British during part of that hundred years, it is not unreasonable to believe that it was at Camelot that he held his camp, if not his court.

Foster. But was there an Arthur at all? Milton, with all his admiration for Arthur and his knights as heroes of romance, did not believe in his historical existence; so you will hardly expect me to satisfy my doubts by the historical arguments by which Caxton tells us that many noble and divers gentlemen satisfied his doubts, nor even by the evidence which they called in of Gawain's skull, Cradock's mantle, and Launcelot's sword.

Squire. Though you took his word for it that Camelot was Winchester. But I can give you better authority than that of Caxton, or Milton, or any one else. Here (opening a drawer, and taking out a letter) is the last letter which I received from my old friend Edward Freeman. He writes:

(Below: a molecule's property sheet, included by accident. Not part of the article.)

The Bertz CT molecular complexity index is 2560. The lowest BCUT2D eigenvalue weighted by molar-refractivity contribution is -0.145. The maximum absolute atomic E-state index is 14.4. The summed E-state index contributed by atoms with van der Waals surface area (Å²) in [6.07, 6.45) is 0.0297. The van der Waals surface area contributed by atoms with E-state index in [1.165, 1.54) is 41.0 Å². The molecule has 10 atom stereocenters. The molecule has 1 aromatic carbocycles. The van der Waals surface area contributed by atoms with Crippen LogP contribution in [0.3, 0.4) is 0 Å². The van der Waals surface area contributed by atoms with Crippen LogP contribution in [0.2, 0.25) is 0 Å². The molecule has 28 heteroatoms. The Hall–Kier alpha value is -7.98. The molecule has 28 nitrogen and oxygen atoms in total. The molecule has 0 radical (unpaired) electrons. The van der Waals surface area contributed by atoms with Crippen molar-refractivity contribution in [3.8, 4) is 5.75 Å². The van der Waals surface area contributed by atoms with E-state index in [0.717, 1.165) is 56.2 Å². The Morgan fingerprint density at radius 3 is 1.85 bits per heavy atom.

"Guest taught me to believe in Arthur, and there is a notice of him which, if not history, is at best very early legend, in the Life of Gildas. It proves a good bit, anyhow. Then R seemed to disbelieve in him, and now he seems to have taken to him again. I tell R- that I live much too near to Avalon, which is Glastonbury, to give him up altogether, and that I can't part with him to them of Strathclyde."

But it is a very slight and dim existence at best. You just now compared the story of Arthur to that of Agamemnon; and I might add that Camelot is to

Malory's Morte Darthur what Dr. Schliemann's Troy is to the Iliad. Foster. Your answer to my question was to be "no" as well as "yes."

Squire. But I cannot say "no," after all. Those knights and ladies do live to me, as I trust that they will live to many an English-speaking boy and girl yet unborn. But I will answer your question in the best Dryasdust fashion that I can. I do not attempt to follow